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NTC Project: M00-MD08 (formerly M00-D08)

Nanocomposite Fibers
Project No: M00-MD08 (formerly M00-D08)
Investigators: Yong K. Kim (Leader), A. F. Lewis, S. B. Warner, P. K. Patra
P. D. Calvert
Graduate Students: Shamal K. Mhetre and Ceyhan Celik
ABSTRACT
During the last two years, studies on the creation of nanocomposite fibers has been approached from: (1) mixing of
nanoparticles in polymer solutions, (2) polymer melt blending (compounding) of nanoparticles into fiber forming
polymers, (3) in situ polymerization of monomer/nanoparticle mixtures as well as in situ formation of nanoparticle
entities in the polymer structure and (4) study on the use of ultrasonic methods to disperse nanoparticle (especially
carbon nanotubes - CNT) into individual particulate species. It was found that traditional polymer melt blending
techniques for the creation of CNT containing nylon and polybutyleneterephthalate (PBT) fiber producing polymers
were not successful. Poor particle dispersion and weak fibers result. Mixing of nanoparticles in polymer solutions
also resulted in improper dispersion when polymer solvent is evaporated after ultrasonication. However, promising
results were achieved using in-situ polymerization of Nylon 6 under the presence of Carbon Nanotubes and
sonication treatment before polymerization. Dispersion was found to be very good compared to previously prepared
fibers from melt blending CNTs in fiber grade nylon 66 and PBT polymer. Here some concentrates of 20%
carbon (multiwall) nanotubes in nylon 66 and polybutylene terephthalate (PBT) were used. Studies on electrical
properties of nanocomposites show that particle size and shape, mixing time, filler concentration, composite
processing technique, and filler/matrix interactions are significant factors, affecting the electrical resistance of CNT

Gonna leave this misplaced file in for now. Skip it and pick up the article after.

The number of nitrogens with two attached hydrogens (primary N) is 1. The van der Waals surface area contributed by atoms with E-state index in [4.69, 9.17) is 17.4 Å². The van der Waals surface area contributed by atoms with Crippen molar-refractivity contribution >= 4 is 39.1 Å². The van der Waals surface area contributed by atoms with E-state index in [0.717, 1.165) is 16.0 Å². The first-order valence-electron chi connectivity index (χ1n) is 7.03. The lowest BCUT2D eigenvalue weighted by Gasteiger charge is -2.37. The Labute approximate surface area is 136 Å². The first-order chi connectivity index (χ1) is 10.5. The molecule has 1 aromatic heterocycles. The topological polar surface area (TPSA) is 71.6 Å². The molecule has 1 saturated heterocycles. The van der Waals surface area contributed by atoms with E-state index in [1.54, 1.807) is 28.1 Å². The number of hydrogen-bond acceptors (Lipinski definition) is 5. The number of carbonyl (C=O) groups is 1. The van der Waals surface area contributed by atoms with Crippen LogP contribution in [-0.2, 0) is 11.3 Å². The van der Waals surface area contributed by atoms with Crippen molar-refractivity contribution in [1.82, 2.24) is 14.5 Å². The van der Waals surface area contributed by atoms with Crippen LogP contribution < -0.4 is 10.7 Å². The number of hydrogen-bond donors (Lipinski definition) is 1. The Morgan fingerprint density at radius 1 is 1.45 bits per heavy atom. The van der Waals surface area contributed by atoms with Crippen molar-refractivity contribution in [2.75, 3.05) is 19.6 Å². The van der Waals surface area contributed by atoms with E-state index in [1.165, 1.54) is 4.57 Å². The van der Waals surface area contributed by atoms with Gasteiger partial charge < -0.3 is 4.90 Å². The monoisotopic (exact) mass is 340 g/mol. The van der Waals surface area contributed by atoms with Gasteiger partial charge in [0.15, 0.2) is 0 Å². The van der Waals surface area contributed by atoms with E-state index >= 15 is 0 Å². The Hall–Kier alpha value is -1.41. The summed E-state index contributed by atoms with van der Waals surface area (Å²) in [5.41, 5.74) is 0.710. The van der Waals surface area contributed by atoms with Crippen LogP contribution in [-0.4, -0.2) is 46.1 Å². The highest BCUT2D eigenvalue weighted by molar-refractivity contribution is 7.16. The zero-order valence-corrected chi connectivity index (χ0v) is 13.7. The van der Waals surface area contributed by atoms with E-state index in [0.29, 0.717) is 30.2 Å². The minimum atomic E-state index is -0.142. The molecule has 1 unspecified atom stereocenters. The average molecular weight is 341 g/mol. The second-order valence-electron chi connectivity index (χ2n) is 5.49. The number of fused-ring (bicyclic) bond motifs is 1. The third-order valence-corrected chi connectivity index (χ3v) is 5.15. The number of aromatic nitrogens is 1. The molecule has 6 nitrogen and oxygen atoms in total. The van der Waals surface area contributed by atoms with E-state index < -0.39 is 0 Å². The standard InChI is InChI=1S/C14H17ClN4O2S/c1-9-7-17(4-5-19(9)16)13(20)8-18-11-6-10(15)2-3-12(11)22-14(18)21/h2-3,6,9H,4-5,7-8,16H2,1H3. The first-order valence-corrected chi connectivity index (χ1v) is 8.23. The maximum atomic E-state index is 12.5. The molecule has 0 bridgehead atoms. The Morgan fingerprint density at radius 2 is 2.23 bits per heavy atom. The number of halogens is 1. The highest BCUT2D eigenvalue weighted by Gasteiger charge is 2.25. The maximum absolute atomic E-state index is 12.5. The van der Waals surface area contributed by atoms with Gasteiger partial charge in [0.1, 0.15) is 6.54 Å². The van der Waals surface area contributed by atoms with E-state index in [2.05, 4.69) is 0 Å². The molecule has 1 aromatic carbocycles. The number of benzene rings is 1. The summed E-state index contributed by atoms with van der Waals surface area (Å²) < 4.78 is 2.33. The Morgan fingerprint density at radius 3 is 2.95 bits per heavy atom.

nanocomposites.

OBJECTIVE
The objective of this research is to explore the structure, properties, and processing of fibers that contain nanoscale
embedded hard particles. The particles may be another polymer, ceramic, metal, carbon nanotubes, or graphite, but
they must be on the size scale of nanometers in dimension. Hence, a large portion of the composite fiber is
effectively interfacial material in which the two phases are intimately blended. This should provide the fibers with
unique structure and properties.

INTRODUCTION
Nanocomposites are a distinct form of composite materials, which involve imbedding nano or molecular domain
sized particles into organic polymer, metal or ceramic matrix materials. In all cases, it is perceived that the intimate
inclusion of these nanoparticles in these matrices can completely change the properties of these materials. The
nanoparticles can serve as matrix reinforcement as well as change the electrical behavior of these base materials.
The reason for this is that with such small inclusions, a large amount of interfacial phase material is now included in